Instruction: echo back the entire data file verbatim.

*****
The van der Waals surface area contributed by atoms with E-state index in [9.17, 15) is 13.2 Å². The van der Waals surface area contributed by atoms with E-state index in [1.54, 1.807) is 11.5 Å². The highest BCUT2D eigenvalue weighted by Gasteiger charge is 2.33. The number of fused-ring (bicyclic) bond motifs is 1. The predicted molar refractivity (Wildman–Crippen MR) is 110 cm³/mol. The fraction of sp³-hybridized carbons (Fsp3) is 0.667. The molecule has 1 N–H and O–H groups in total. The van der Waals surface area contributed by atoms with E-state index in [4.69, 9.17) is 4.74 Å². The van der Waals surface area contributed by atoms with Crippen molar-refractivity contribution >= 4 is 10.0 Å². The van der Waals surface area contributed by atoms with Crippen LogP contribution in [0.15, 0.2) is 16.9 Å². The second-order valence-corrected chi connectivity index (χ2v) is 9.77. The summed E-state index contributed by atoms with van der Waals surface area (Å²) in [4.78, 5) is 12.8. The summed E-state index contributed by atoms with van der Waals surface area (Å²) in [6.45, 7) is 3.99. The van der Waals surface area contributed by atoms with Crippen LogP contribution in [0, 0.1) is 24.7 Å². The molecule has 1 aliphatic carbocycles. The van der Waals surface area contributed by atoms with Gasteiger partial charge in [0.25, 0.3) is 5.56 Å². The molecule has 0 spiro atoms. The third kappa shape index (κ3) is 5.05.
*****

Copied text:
The van der Waals surface area contributed by atoms with E-state index in [9.17, 15) is 13.2 Å². The van der Waals surface area contributed by atoms with E-state index in [1.54, 1.807) is 11.5 Å². The highest BCUT2D eigenvalue weighted by Gasteiger charge is 2.33. The number of fused-ring (bicyclic) bond motifs is 1. The predicted molar refractivity (Wildman–Crippen MR) is 110 cm³/mol. The fraction of sp³-hybridized carbons (Fsp3) is 0.667. The molecule has 1 N–H and O–H groups in total. The van der Waals surface area contributed by atoms with E-state index in [4.69, 9.17) is 4.74 Å². The van der Waals surface area contributed by atoms with Crippen molar-refractivity contribution >= 4 is 10.0 Å². The van der Waals surface area contributed by atoms with Crippen LogP contribution in [0.15, 0.2) is 16.9 Å². The second-order valence-corrected chi connectivity index (χ2v) is 9.77. The summed E-state index contributed by atoms with van der Waals surface area (Å²) in [4.78, 5) is 12.8. The summed E-state index contributed by atoms with van der Waals surface area (Å²) in [6.45, 7) is 3.99. The van der Waals surface area contributed by atoms with Crippen LogP contribution in [0, 0.1) is 24.7 Å². The molecule has 1 aliphatic carbocycles. The van der Waals surface area contributed by atoms with Gasteiger partial charge in [0.25, 0.3) is 5.56 Å². The molecule has 0 spiro atoms. The third kappa shape index (κ3) is 5.05.